Calabria bears witness to the long settlement history of the Byzantines, Normana and, most of all, the Greeks. Many of the region's cities were founded by the Greeks as early as in the 8th century and accommodate an abundance of ancient buildings and monuments. Therefore, Calabria is rightly called Magna Graecia ("great Greece"). The Greek were also the nation who coined the term "Italia". About 3,000 years ago, they intended to honour Odysseus' grandchild Italos by naming the present-day territory of Calabria after him. Travellers can marvel at the ancient traces of the past in the Museo Nazionale della Magna Grecia in Reggio Calabria, which exhibits the Riace bronzes, for example. Other sights in this city are the cathedral, the Roman thermal bath and the Greek town wall. Furthermore, the excavation sites Locri and Sybaris bear testimony to Greek history. Many of the numerous fortifications such as the castles in Vibo Valentia, Cosenza, Crotone and Nicotera date back to the times of Norman rule. Visitors can also see several churches which were built under Byzantine rule, for example the Cattolica in Stilo, the Chiesa di San Giovannello in Gerace and the pilgrimage church Santa Maria dell'Isola in Tropea, which is located on a sandstone rock.

Traces of the Byzantines in Calabria

Experience - Traditional art handicraft and Calabrian ice cream specialities

Local traditions and customs are preserved by carrying out different kinds of art handicraft and celebrating holidays in Calabria. Apart from Christmas and Easter, they have several feast days for patron saints, for example for Calabria's patron saint Francis of Paola (2nd of April), which are celebrated with impressive processions and dances such as the folk dance Tarantella. The most common types of local handicraft are wood carvings, woven goods, basketry and ceramic ware. Calabria's cuisine uses fresh vegetables (tomatoes, eggplants, peppers, red onions), the spicy peperoncino, pasta, fish and seafood. Due to the warm climate, specific types of fruit such as melons and citrus fruit are typical of the region. A Calabrian calorie bomb is the popular ice cream speciality tartufo, which is modelled on the chocolate truffle and shares its name (tartufo = truffle).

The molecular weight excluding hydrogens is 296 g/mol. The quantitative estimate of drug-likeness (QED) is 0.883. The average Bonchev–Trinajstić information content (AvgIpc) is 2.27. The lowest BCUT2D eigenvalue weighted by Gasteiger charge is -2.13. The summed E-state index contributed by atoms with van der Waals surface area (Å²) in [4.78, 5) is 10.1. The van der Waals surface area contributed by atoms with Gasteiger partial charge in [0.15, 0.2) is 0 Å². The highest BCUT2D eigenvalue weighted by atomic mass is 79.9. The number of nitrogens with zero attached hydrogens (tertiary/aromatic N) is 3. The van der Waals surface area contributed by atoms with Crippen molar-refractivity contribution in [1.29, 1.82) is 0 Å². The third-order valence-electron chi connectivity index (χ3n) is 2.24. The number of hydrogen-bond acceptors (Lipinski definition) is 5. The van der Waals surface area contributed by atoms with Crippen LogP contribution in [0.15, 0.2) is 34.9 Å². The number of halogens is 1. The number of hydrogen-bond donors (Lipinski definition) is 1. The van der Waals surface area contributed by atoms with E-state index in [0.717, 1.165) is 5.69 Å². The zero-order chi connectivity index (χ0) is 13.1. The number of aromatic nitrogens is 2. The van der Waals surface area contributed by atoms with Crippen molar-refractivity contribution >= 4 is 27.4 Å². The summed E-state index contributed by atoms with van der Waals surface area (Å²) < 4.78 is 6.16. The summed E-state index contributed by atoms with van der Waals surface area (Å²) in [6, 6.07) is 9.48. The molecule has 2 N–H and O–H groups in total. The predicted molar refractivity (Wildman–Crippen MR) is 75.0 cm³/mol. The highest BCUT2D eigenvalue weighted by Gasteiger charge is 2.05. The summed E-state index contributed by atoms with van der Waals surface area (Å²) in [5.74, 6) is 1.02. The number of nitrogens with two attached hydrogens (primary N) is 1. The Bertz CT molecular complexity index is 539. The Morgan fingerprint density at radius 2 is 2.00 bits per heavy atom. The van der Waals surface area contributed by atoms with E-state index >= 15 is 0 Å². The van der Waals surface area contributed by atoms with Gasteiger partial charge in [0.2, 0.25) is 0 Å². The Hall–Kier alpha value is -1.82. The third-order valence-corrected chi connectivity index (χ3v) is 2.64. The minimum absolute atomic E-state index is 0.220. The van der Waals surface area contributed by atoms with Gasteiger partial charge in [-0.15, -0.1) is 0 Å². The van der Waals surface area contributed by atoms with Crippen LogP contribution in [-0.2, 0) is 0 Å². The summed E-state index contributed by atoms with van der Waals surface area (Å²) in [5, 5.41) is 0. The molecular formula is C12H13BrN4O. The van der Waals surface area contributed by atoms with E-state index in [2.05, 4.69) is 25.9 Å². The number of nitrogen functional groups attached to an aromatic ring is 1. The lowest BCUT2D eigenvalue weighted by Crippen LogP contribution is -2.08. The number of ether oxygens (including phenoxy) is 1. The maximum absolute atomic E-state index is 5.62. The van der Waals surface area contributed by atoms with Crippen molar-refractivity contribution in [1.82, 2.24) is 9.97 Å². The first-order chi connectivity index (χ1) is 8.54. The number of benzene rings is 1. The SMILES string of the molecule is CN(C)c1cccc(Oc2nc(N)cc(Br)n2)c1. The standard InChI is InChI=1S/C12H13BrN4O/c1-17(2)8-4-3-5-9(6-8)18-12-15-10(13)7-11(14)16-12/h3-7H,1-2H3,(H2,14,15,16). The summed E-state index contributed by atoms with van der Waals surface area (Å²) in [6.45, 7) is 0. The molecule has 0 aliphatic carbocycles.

Ice cream from Calabria

Activities - Diving at Capo Vaticano

Calabria's coasts are ideally suited for sailors, surfers, kite flyers, swimmers, beachgoers and sun-worshippers. Divers do not go short either on holidays in Italy's boot heel because Capo Vaticano offers a colourful underwater world with shipwrecks from World War II, which are waiting to be discovered. The many cycling and hiking trails as well as the rivers in the Pollino National Park invite visitors to go hiking, cycling, mountain biking, rafting, canoeing and canyoning. Another popular activity and a great way of getting to know the Calabrian landscape is paragliding. From December to February, the cross-country ski trails in the Sila Grande promise spectacular natural spectacles.

Diver in Calabria

Information

Travellers can arrive by car, train or plane. Several airlines land at the airports in Reggio Calabria and Lamezia Terme. The latter can also be reached by night train in the season. Holidaymakers who intend to arrive by car should note that they have to pay a toll for using the motorway. Calabria is considered one of the most important ferry connections to Sicily, which is why many visitors of the region go on a day trip to the island.

Calabria offers a wonderful mix of sun, Mediterranean nature, sea, beach, culture and European history. This is why the region is not only a great destination for beachgoers but also for lovers of nature and culture enthusiasts.